White Paper: Tiltmeter-Based Bridge Scour Monitoring

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Scour is by far the primary cause of bridge failures in the United States. Scour and other hydraulic effects are particularly threatening because the deterioration is often invisible, hidden beneath turbid water. Many scour monitoring methods attempt to measure the development of scour pockets themselves. However, this is difficult due to debris — both floating and submerged — and shifting streambeds. Scour holes develop and backfill with loose sediment as flood discharges peak and recede, misleading the engineer to assess that conditions are good. The newly deposited sediments fail to indicate the true loss of ground stability. To address this issue, the Infrastructure Technology Institute at Northwestern University, in cooperation with the California Department of Transportation, developed a scour monitoring system based on direct measurement of the response of the bridge structure to scour. Using sensitive electronic tilt sensors mounted at the top of each pier, the system measures the movement of each pier cap. Observation of the bridge’s response to daily and seasonal temperature cycles reveal the normal structural movement patterns, which are used to construct an envelope of typical safe operation. That is, if pier movement during high water periods differs from the typical pattern, further action — up to and including bridge closure — may be required. However, if pier movement during high water is similar to the historic record, the engineer gains confidence that the bridge substructure is not affected by scour. The tilt sensor-based system is composed of commercial off-the-shelf equipment and is fully scalable; it has been deployed successfully on both short and long bridges — from structures a few hundred feet long with only two or three piers to a quarter-mile-long bridge with eighteen instrumented piers. Remote communication and robust Internetenabled display technology provide convenient access to both real-time and historical data, enabling quick comparison for decision-making.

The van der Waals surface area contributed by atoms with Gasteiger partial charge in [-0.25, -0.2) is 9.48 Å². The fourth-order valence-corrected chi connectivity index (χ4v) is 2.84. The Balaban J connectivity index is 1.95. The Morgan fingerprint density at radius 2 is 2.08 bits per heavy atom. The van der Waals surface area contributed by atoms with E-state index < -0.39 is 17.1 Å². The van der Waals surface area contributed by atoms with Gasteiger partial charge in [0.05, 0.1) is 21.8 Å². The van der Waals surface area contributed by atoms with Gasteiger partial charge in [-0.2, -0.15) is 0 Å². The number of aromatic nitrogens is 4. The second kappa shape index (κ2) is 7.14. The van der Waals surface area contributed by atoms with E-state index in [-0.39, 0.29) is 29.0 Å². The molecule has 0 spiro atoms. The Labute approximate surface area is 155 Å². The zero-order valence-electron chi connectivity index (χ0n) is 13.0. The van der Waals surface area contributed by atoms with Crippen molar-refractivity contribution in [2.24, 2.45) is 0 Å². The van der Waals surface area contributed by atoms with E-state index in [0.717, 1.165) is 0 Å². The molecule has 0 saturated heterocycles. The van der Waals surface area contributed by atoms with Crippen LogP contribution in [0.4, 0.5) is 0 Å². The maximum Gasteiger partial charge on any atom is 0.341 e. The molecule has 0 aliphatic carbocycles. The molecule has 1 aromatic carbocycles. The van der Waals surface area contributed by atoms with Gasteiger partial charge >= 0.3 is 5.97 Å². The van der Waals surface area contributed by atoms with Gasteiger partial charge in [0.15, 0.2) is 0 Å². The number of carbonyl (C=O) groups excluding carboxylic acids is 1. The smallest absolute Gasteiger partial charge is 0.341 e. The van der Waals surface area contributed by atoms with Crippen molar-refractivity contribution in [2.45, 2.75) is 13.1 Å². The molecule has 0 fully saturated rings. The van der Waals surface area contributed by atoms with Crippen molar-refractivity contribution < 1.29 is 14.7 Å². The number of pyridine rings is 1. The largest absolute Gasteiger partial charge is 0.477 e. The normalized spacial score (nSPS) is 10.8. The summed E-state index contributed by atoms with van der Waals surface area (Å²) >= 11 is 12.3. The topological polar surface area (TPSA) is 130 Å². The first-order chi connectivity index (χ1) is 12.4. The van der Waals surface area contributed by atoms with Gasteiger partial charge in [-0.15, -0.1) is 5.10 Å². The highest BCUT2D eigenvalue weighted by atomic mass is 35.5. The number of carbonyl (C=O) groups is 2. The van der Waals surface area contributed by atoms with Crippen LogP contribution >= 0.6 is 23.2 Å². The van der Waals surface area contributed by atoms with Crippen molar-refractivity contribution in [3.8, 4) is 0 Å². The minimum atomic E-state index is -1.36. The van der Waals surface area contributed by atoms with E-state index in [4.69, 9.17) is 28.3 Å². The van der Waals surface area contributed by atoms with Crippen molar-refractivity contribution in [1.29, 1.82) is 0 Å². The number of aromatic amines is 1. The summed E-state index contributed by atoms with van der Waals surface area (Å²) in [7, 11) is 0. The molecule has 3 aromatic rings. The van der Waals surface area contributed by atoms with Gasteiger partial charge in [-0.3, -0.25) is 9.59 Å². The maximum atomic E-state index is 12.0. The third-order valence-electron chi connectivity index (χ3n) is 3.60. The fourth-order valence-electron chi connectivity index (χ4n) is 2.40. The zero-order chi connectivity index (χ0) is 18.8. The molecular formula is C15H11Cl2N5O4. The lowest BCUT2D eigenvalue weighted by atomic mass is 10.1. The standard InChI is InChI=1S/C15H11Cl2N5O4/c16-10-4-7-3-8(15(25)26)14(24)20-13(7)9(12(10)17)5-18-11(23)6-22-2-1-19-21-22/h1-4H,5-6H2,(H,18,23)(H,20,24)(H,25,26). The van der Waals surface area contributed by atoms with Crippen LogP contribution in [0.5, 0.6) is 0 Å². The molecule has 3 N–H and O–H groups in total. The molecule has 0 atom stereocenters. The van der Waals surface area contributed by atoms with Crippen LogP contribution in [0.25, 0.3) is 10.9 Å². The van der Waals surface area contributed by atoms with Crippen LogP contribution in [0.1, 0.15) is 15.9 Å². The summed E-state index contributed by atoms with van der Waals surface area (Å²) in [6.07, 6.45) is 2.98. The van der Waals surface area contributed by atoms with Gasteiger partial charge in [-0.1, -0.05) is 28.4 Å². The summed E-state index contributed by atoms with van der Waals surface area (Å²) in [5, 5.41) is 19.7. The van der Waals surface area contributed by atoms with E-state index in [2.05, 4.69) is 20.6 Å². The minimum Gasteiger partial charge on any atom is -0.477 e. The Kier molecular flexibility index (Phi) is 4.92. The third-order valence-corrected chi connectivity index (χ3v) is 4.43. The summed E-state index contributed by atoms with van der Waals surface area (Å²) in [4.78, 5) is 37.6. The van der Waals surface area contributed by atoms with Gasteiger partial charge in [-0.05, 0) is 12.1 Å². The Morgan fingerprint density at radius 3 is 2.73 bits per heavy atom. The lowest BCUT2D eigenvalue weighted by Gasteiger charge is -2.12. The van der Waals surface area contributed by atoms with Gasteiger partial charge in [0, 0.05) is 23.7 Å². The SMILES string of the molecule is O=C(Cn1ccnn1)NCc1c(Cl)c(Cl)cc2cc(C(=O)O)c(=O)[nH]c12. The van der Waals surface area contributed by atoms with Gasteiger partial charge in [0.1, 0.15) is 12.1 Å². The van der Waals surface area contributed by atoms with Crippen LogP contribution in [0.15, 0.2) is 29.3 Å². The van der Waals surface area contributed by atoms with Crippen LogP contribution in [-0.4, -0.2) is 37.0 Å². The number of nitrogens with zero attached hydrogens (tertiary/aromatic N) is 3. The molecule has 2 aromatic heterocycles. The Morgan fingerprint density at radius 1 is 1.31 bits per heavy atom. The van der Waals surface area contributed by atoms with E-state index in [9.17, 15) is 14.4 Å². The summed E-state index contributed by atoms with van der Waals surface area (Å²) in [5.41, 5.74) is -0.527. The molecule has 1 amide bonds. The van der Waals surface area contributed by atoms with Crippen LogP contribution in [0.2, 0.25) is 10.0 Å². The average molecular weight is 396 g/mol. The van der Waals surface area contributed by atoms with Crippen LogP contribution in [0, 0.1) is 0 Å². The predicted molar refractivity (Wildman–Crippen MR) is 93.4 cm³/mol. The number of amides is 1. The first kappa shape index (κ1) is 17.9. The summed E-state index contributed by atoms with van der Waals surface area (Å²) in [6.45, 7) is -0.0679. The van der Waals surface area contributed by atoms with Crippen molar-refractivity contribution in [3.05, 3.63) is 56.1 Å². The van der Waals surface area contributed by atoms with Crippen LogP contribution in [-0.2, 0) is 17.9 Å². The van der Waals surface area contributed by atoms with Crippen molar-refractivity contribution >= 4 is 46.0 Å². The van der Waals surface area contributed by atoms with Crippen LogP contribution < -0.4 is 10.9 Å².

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  • 08/14/2017
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